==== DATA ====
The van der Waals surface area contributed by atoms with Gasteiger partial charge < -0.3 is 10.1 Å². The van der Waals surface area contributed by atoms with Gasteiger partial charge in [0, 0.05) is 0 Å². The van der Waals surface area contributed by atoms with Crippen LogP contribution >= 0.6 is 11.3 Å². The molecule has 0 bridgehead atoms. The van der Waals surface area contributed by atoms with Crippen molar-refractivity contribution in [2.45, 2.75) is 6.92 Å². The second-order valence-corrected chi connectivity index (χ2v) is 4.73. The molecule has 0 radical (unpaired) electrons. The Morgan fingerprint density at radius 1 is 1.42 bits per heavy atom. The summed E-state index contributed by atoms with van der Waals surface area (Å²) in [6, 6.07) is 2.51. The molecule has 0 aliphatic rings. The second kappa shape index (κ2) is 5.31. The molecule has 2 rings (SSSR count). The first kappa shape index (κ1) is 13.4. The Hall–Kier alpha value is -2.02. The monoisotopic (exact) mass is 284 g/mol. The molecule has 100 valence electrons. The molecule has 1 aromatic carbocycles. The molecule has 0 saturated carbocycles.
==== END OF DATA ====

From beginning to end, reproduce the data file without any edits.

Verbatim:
The van der Waals surface area contributed by atoms with Gasteiger partial charge < -0.3 is 10.1 Å². The van der Waals surface area contributed by atoms with Gasteiger partial charge in [0, 0.05) is 0 Å². The van der Waals surface area contributed by atoms with Crippen LogP contribution >= 0.6 is 11.3 Å². The molecule has 0 bridgehead atoms. The van der Waals surface area contributed by atoms with Crippen molar-refractivity contribution in [2.45, 2.75) is 6.92 Å². The second-order valence-corrected chi connectivity index (χ2v) is 4.73. The molecule has 0 radical (unpaired) electrons. The Morgan fingerprint density at radius 1 is 1.42 bits per heavy atom. The summed E-state index contributed by atoms with van der Waals surface area (Å²) in [6, 6.07) is 2.51. The molecule has 0 aliphatic rings. The second kappa shape index (κ2) is 5.31. The molecule has 2 rings (SSSR count). The first kappa shape index (κ1) is 13.4. The Hall–Kier alpha value is -2.02. The monoisotopic (exact) mass is 284 g/mol. The molecule has 100 valence electrons. The molecule has 1 aromatic carbocycles. The molecule has 0 saturated carbocycles.